Pool Boats is a simple, yet scientific activity to do with kids inside or outside of the home. This activity came about because my son had a fever and could not go outside. Although he had a fever, he still had a desire to play. So, we did this activity.
A week prior, my son asked me for a bathtub boat but we did not have one at the time. So, I started doing research on how to make a simple DIY boat at home and came across this activity at the library. We had coins and aluminum foil at home and my son said “Let’s do this now!”
I encourage you to do this activity outside! It is more fun this way, in my opinion! Additionally it is a great activity to teach your child about buoyancy.
Let’s Get Started!
- Kiddie Pool or Bathtub filled with water
- Four 12 x 12 inch (30.5 x 30.5 cm) sheets of aluminum foil
- Fill the pool or bathtub with water.
- Put a flat piece of aluminum foil in water, edge first, and watch what happens.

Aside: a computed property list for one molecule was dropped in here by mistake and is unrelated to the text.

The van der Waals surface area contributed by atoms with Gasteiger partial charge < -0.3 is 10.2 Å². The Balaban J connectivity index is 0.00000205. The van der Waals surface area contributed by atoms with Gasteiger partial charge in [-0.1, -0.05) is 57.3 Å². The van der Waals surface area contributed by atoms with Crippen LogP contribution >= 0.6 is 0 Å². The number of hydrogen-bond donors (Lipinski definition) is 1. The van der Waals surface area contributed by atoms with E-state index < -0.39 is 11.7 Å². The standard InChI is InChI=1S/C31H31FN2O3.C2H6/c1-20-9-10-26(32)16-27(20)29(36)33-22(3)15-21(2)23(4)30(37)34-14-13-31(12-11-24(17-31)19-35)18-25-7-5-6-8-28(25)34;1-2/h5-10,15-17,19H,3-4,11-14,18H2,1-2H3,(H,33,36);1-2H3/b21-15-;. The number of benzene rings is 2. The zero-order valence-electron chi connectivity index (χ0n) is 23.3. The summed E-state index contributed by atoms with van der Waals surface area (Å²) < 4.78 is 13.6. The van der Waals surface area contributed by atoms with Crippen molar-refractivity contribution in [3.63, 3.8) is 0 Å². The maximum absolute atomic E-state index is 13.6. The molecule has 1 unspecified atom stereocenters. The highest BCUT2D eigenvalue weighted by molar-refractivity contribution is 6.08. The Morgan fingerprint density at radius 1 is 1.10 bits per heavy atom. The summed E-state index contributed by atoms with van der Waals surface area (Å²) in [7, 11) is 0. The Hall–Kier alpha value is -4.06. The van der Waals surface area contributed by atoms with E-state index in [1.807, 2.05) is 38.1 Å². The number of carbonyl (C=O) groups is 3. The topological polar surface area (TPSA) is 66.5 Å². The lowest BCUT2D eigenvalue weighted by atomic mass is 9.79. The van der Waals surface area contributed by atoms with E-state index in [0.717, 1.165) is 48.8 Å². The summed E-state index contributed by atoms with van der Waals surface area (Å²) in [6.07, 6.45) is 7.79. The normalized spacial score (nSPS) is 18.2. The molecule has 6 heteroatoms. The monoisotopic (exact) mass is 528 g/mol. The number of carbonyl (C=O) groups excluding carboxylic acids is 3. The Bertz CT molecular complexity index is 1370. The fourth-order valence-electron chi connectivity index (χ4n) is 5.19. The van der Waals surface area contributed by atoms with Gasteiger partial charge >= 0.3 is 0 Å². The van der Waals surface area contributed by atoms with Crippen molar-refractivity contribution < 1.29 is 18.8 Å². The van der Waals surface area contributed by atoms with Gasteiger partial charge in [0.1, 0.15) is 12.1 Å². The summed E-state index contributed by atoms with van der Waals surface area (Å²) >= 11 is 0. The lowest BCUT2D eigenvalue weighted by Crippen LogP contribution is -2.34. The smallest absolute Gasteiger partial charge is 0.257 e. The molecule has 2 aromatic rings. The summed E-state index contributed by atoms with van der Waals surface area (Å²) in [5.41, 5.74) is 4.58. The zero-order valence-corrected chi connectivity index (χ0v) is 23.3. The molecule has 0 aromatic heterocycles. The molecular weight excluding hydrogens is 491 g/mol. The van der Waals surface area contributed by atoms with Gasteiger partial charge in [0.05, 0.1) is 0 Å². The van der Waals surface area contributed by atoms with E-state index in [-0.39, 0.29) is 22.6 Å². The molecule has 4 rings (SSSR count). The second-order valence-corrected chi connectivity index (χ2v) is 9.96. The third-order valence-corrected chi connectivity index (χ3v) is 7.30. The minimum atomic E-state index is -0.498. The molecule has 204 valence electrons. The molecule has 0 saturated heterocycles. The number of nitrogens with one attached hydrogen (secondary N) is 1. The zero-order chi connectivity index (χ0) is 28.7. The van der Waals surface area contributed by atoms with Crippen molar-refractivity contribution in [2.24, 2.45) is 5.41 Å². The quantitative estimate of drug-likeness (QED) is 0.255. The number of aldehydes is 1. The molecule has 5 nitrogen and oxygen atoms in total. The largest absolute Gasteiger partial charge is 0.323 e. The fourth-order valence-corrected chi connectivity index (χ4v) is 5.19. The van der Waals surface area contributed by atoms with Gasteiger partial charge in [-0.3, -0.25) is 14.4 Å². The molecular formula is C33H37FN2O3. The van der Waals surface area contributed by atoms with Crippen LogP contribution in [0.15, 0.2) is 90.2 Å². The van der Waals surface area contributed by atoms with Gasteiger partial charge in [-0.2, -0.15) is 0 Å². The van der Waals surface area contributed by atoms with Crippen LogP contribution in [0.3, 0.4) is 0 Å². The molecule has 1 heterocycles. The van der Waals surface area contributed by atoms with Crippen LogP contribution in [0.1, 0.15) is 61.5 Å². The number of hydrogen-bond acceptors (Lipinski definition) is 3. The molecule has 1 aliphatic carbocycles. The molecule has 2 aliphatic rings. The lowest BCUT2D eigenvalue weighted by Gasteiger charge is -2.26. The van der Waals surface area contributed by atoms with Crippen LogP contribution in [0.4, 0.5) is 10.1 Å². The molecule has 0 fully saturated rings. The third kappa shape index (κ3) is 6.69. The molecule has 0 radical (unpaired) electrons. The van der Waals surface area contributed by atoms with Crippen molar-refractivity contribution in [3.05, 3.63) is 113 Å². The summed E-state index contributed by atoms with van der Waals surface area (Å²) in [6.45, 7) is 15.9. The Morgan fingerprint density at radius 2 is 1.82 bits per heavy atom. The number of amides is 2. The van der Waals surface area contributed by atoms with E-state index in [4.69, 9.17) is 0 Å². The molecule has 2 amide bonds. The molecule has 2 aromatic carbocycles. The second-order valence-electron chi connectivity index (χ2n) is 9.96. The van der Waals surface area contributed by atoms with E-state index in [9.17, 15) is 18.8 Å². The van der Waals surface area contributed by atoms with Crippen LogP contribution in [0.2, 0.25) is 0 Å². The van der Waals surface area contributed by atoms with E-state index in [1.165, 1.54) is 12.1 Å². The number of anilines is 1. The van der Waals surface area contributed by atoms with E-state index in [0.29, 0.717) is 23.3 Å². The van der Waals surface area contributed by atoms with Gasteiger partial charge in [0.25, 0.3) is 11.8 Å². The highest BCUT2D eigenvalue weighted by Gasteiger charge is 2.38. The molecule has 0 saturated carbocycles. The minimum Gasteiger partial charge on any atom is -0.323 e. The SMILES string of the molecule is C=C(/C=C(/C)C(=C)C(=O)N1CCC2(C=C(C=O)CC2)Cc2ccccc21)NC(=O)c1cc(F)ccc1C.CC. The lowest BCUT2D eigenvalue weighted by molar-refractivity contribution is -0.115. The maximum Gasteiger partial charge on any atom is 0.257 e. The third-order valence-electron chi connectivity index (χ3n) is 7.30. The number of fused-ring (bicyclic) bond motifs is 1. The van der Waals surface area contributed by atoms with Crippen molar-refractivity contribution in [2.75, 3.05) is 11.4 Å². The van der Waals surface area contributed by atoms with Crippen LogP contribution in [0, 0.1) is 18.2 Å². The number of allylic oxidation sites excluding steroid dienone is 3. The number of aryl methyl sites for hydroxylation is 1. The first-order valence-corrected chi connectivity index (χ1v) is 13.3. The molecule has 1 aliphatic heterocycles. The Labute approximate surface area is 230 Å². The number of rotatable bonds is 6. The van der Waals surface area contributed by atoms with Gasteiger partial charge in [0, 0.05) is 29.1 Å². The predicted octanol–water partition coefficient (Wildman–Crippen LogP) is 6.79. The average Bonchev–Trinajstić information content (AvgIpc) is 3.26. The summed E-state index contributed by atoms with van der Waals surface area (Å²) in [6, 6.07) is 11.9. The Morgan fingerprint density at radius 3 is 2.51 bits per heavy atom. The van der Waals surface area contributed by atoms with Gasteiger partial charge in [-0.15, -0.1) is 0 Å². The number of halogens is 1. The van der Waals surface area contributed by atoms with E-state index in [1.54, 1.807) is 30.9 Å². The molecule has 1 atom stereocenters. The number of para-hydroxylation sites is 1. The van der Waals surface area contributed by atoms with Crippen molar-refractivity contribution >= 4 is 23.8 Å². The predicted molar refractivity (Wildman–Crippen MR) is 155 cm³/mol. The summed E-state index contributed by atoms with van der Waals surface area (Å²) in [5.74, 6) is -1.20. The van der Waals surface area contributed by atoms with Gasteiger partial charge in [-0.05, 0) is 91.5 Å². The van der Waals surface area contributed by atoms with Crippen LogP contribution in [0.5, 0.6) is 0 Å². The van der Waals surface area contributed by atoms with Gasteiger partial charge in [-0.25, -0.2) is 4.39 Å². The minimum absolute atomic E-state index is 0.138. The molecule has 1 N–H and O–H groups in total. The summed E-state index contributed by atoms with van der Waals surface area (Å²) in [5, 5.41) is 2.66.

- Crumble up the second piece of aluminum foil.
- Drop the foil in the water to see whether it floats or sinks
- Form another piece of foil into a boat to see whether it will float
- Put coins into your foil boat. Determine how many coins you can add to the boat before it sinks.
- Redesign your boat with another piece of foil to see whether you can get more coins in before it sinks.
- My son decided to destroy the boat to see if it would sink.
The Science behind this activity
- Buoyancy is the ability to float.
- To make an object float that would not normally, your child has to change its shapes so it pushes out its own weight in water.
- A flat sheet of foil is denser than water and sinks if you put in the edge first.
- When you change its shapes to a boat, it pushes more water out of the way and can float.
- Adding coins to the foil boat increases the weight of the boat, and when it get too heavy, it sinks.
- The crumpled foil traps air inside the foil ball and makes it buoyant.
- Tell your child that life jackets work the same way.
- Life Jackets keep you afloat in water because it contains a lot of trapped air.
Other Activities to try
- Test the buoyancy of other materials such as wood, plastic, and rock.
- Compare what happens when you put a water balloon in the pool versus an air-filled balloon the same size.